three or more cards of the same suit in immediately consecutive order of value; as, ace, king, and queen; or knave, ten, nine, and eight

    Etymology: [F. squence, L. sequentia, fr. sequens. See Sequent.]

  8. Sequence(noun)

    all five cards, of a hand, in consecutive order as to value, but not necessarily of the same suit; when of one suit, it is called a sequence flush

    Etymology: [F. squence, L. sequentia, fr. sequens. See Sequent.]

Freebase

  1. Sequence

    In mathematics, informally speaking, a sequence is an ordered list of objects. Like a set, it contains members. The number of ordered elements is called the length of the sequence. Unlike a set, order matters, and exactly the same elements can appear multiple times at different positions in the sequence. Most precisely, a sequence can be defined as a function whose domain is a countable totally ordered set, such as the natural numbers. For example, is a sequence of letters with the letter 'M' first and 'Y' last. This sequence differs from. Also, the sequence, which contains the number 1 at two different positions, is a valid sequence. Sequences can be finite, as in this example, or infinite, such as the sequence of all even positive integers. Finite sequences are sometimes known as strings or words and infinite sequences as streams. The empty sequence is included in most notions of sequence, but may be excluded depending on the context.

Chambers 20th Century Dictionary

  1. Sequence

    sē′kwens, n. state of being sequent or following: order of succession: a series of things following in a certain order, as a set of three or more cards in order of value: that which follows: consequence: (mus.) a regular succession of similar chords: in liturgics, a hymn in rhythmical prose, sung after the gradual and before the gospel.—adjs. Sē′quent, following, succeeding; Sēquen′tial.—n. Sēquential′ity.—adv. Sēquen′tially. [Fr.,—L. sequens, pr.p. of sequi, to follow.]

CrunchBase

  1. sequence

    Sequence, LLC was formerly known as GME Marketing Solutions LLC. The company was founded in 2011 and is based in Las Vegas, Nevada. As of May 2013, Sequence, LLC operates as a subsidiary of Mobivity Holdings Corp.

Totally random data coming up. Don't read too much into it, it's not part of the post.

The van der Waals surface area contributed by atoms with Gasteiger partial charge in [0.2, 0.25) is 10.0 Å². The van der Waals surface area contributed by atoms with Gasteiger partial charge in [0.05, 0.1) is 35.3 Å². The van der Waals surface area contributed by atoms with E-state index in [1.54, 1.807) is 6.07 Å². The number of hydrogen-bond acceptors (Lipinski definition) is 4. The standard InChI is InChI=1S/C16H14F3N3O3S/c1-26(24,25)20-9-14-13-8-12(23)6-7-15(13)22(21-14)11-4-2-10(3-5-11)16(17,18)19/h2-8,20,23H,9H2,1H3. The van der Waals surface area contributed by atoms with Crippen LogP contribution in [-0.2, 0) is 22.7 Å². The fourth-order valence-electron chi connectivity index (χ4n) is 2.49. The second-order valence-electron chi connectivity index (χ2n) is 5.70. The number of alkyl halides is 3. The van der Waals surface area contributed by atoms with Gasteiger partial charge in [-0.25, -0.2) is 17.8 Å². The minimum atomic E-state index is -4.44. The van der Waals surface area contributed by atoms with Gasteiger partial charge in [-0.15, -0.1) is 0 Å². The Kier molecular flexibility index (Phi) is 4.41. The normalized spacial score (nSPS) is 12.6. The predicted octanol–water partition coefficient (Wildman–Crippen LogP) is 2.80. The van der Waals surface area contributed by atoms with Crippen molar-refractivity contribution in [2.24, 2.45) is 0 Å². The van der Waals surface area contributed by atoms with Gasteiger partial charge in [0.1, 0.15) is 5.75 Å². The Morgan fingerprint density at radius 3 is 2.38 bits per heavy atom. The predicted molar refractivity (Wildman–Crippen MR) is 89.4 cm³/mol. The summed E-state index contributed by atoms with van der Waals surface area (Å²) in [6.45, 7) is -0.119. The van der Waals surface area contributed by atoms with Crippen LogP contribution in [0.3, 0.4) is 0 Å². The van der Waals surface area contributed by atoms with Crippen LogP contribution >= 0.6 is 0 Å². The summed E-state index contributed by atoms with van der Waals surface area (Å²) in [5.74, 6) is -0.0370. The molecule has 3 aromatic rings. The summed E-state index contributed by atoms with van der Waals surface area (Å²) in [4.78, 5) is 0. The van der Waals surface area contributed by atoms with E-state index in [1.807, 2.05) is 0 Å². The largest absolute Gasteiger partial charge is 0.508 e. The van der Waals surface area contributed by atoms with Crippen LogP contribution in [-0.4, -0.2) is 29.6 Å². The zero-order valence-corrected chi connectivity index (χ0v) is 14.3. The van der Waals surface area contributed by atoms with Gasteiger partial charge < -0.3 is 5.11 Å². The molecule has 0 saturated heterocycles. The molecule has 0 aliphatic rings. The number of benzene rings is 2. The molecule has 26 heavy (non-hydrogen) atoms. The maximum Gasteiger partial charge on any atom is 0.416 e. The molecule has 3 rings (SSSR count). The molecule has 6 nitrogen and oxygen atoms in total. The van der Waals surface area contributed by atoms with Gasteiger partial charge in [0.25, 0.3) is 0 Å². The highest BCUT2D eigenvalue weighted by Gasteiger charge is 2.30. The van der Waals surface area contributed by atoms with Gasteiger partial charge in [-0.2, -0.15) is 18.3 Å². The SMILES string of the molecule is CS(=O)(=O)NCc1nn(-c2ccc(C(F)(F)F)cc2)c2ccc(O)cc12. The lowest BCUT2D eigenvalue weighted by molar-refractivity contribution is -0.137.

Editors Contribution

  1. sequence

    A step-by-step instruction to meet a specific purpose.

    The script sequence was accurate and specific as when they tried the software it worked efficiently.

    Submitted by MaryC on April 14, 2020  
  2. sequence

    A step-by-step order to meet a specific purpose.

    The computer coders needed to always think in sequence.

    Submitted by MaryC on January 15, 2020  

British National Corpus

  1. Spoken Corpus Frequency

    Rank popularity for the word 'sequence' in Spoken Corpus Frequency: #2386

  2. Nouns Frequency

    Rank popularity for the word 'sequence' in Nouns Frequency: #825

How to pronounce sequence?

  1. Alex
    Alex
    US English
    Daniel
    Daniel
    British
    Karen
    Karen
    Australian
    Veena
    Veena
    Indian

How to say sequence in sign language?

  1. sequence

Numerology

  1. Chaldean Numerology

    The numerical value of sequence in Chaldean Numerology is: 6

  2. Pythagorean Numerology

    The numerical value of sequence in Pythagorean Numerology is: 8

Examples of sequence in a Sentence

  1. Jonathan Adler:

    People who do what's called exploratory processing — which means deeply trying to make sense of their experience before creating a redemption sequence at the end — actually do better than the people who just do redemption without exploring the challenge.

  2. Rod Sullivan:

    I think they are still very much casting about in the dark for the exact sequence of events that led the vessel to sink.

  3. Tanushree Dutta:

    He was grabbing me by the arms, pushing me around, then he would ask the choreographers to move and teach me how to dance and the next thing I know he wanted to do an intimate sequence with me. It was ridiculous.

  4. Mark Hamill:

    We were all over each other! but the one thing that drew Carrie and me back from the precipice was we kind of became aware of what we were doing and just burst out laughing. Which was unfortunate for me because the rocket launch sequence had been initiated.

  5. Lois Greenfield:

    In some ways dance and photography are antithetical. Because (dance) happens in 360 degrees of space, according to musical intervals, a choreographed dance has to be performed in sequence; it's not just isolated movements. But I'm extracting one split second, which nonetheless kind of represents a sequence or is like a split-second dance.

Images & Illustrations of sequence

  1. sequencesequencesequencesequencesequence

Popularity rank by frequency of use

sequence#1#2260#10000

Translations for sequence

From our Multilingual Translation Dictionary